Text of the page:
The P-RRM model


The P-RRM model postulates the strongest random regret minimization behaviour possible within the RRM modelling framework. It is one of the two special limiting cases of the µRRM model. See Cranenburgh et al. 2015 for an extensive description of the model.


The key idea behind this model is that no rejoice (i.e. the opposite of regret) is experienced when the considered alternative outperforms a competitor alternative with regard an attribute m. This, in contrast to the Classical RRM model and the µRRM model which both postulate that regrets and rejoices are experienced. The figure on the right depicts attribute level regret function of the P-RRM model.


To estimate a P-RRM model, we need to compute the so-called P-RRM X-vector, denoted x-P-RRM. Because the model is essentially linear this can be done prior to estimation. A prerequisite to do so however is that the signs of the taste parameters are known prior to estimation - which is typically the case. Once we have the P-RRM X-vector, estimation of the P-RRM model is just as simple and fast as estimation of a linear-additive RUM model.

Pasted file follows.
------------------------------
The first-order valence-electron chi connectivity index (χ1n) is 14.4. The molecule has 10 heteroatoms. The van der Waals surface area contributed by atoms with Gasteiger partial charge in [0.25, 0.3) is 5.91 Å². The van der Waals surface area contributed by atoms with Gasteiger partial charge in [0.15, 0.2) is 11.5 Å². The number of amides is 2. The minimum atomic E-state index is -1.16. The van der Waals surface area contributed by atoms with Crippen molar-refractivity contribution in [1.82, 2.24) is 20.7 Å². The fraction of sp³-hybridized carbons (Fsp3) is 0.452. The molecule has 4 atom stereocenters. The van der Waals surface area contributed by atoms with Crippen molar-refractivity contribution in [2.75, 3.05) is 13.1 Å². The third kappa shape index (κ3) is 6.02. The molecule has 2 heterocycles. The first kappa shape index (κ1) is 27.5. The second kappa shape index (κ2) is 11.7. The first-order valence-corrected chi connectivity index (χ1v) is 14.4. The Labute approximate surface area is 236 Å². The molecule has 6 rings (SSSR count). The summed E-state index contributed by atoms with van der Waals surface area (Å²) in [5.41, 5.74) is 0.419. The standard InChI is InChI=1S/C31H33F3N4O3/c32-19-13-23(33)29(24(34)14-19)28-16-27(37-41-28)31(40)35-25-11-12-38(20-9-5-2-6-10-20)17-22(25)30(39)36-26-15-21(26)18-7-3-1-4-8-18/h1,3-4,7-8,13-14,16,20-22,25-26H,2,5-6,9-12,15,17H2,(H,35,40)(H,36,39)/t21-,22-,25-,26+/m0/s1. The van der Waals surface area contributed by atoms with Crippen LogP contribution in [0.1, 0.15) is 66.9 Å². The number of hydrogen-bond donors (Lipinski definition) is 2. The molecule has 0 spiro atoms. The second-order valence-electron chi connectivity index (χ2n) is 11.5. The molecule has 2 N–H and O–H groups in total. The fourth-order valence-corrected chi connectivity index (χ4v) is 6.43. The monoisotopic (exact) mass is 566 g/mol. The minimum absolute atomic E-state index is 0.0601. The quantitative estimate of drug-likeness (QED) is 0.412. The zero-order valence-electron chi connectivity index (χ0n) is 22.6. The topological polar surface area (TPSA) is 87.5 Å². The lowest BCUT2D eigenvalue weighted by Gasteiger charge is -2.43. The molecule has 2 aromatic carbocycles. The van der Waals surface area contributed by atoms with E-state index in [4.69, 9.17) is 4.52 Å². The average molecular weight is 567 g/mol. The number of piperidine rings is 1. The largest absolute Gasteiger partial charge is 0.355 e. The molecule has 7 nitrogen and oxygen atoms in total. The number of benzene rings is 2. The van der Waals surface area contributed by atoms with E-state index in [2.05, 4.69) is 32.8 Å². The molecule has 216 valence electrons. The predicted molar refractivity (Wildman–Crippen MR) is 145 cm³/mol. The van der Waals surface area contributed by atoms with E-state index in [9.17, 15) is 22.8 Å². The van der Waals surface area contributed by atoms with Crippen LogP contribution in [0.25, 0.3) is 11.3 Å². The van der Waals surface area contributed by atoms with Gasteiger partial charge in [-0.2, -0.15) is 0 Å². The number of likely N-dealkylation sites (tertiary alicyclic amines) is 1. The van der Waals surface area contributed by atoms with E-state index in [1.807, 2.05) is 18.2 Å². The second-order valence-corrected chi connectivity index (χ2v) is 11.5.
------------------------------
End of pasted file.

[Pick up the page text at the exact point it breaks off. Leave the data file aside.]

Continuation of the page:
The linear-additive form of the P-RRM model also makes it very attractive from a computational perspective. As the X-vector can be computed prior to the estimation, runtimes of the P-RRM model are proportional with choice set size, as opposed to quadratic - which is the case for the other RRM models.



  • Click here for a bundle of MATLAB codes, which includes:

    • Code to compute P-RRM X-vectors

    • Code to estimate P-RRM-MNL models



  • Click here for BISON BIOGEME P-RRM estimation code to estimate shopping choice data.



  • Click here for PYTHON BIOGEME P-RRM estimation code to estimate shopping choice data.


  • Click here for PANDAS BIOGEME P-RRM estimation code to estimate shopping choice data.

Apollo R

  • Click here for Apollo R P-RRM estimation code to estimate shopping choice data.


  • Click here to download the example shopping choice data file (see Arentze et al. 2005 for more details on the data)

© 2015 Sander van Cranenburgh